This preparation facility completes the demonstration plant installed in Clermont-Ferrand, which is now fully operational. “We were only missing one stage, which is the preparation of garments before they enter our polymerisation process”, explains Emmanuel Ladent, Managing Director of Carbios, who has brought together a consortium of brands and groups such as Patagonia, Salomon, On Running, PVH (Tommy Hilfiger) and Puma to work on the project. “Their big demand is for fibre-to-fibre recycling, so that clothes can become clothes again”, explains the manager, pointing out that most recycled clothes are made from “bottle fibres”, fibres derived from recycled bottles.
This demonstrator of textile preparation for recycling cuts into pieces (known as “chiquettes”) garments made from at least 90% polyester, removing the hard elements and other metal additions. The non-PET dyes and residues are then filtered out, while a 20,000-litre tank dedicated to the depolymerisation process produces original-quality PET.
“Our process has three advantages,” explains Carbios’ CEO. “Firstly, 90% of the material is reused, and the fibre obtained can be recycled ten times over. It’s also a biological process, using no chemical solvents. And the process uses half as much water and emits half as much CO2 as the production of virgin PET.
Four 300,000-litre tanks
This is a solution that Carbios intends to deploy on a large scale at Longlaville, where construction of a recycling site is due to start at the end of the year, with commissioning scheduled for 2025. After the 20,000-litre demonstrator in Clermont-Ferrand, there will be four 300,000-litre tanks processing 50,000 tonnes of PET every year. The equivalent of two billion bottles or 300-400 million polyester T-shirts, notes Carbios.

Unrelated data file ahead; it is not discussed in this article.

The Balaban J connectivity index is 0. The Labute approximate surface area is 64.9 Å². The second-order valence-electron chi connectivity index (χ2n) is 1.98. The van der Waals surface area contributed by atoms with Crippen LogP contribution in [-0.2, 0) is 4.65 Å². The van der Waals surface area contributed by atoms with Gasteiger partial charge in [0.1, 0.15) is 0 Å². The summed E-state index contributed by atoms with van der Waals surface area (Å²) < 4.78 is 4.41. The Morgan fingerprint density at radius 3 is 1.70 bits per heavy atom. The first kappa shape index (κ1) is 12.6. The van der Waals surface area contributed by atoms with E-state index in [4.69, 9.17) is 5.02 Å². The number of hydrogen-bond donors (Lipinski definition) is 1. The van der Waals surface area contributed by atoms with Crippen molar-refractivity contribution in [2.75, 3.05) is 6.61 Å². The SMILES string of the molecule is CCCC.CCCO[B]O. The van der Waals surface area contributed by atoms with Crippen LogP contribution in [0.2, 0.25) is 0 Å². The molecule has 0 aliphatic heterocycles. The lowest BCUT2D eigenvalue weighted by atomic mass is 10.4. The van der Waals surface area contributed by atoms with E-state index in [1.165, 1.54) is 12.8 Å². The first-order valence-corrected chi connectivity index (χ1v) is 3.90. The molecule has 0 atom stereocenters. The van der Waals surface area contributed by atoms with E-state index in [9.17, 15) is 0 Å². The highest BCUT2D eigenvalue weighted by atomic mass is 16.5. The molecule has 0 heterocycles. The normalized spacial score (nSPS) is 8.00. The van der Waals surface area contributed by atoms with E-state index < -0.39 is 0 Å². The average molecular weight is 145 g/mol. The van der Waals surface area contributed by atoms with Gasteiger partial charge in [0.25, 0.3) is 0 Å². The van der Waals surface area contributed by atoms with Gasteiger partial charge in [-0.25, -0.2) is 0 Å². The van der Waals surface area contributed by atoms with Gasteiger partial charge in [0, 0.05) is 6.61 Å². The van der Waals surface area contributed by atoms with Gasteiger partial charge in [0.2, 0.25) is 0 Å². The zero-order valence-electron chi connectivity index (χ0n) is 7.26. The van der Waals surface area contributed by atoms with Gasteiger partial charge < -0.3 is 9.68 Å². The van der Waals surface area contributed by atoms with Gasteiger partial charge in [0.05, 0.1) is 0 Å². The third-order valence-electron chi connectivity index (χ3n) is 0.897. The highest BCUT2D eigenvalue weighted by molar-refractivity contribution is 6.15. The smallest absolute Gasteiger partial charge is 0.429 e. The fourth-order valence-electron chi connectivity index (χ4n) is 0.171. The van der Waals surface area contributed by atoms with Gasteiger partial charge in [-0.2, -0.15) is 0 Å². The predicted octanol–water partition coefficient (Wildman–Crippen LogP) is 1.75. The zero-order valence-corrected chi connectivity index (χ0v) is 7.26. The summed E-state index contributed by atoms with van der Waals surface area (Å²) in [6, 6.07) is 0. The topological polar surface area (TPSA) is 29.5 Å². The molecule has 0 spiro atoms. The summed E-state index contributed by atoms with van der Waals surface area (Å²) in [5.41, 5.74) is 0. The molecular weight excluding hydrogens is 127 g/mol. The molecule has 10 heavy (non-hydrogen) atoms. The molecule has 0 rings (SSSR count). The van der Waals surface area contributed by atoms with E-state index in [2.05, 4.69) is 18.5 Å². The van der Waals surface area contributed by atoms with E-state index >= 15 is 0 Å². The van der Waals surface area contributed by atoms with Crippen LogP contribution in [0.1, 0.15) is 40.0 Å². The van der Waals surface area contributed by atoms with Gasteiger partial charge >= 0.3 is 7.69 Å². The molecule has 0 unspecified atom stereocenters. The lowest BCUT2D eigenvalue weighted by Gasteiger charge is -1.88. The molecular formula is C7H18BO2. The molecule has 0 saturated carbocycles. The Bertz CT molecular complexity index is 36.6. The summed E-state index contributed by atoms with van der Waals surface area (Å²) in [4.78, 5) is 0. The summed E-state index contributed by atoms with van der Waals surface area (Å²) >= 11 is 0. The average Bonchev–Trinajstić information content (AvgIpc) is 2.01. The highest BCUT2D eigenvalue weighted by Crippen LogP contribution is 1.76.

The future site will not only produce textile fibres, but also recycled packaging and bottles for Carbios’ partners such as L’Oréal and Pepsi Co. However, in order to be able to produce ‘fibre to fibre’, the question of textile supply will arise. “On a demonstration scale, we don’t need a lot of tonnage, but that’s going to change when we reach industrial scale”, points out Emmanuel Ladent. He also points to pressure from NGOs and the European Commission to export end-of-life textile deposits.
“Unfortunately, the majority of textile waste today is exported to Africa, South America or Asia”, deplores the manager, for whom the collection organisations know that this situation will not be sustainable in the long term. “In the meantime, we recover and recycle clothes that are completely unsuitable even for export. These are items that nobody wants and which, without us, would be destined for incineration”.
Carbios’ development is part of an acceleration in French and European initiatives in terms of recycled textiles. In January 2022, the American company Eastman and the Canadian company Loop announced massive investments in the Normandy Seine Valley. That’s nothing to worry about for Carbios, given the sheer volume of materials to be managed. For the time being, this means we can get round the problem of mixing materials, the separation of which is an obstacle to recycling. “The question will arise, but for the time being we need to succeed in recycling all the textile fabrics available”, says Emmanuel Ladent, who confides that, in addition to polyester, Carbios is working on future processes for recycling polyamides.
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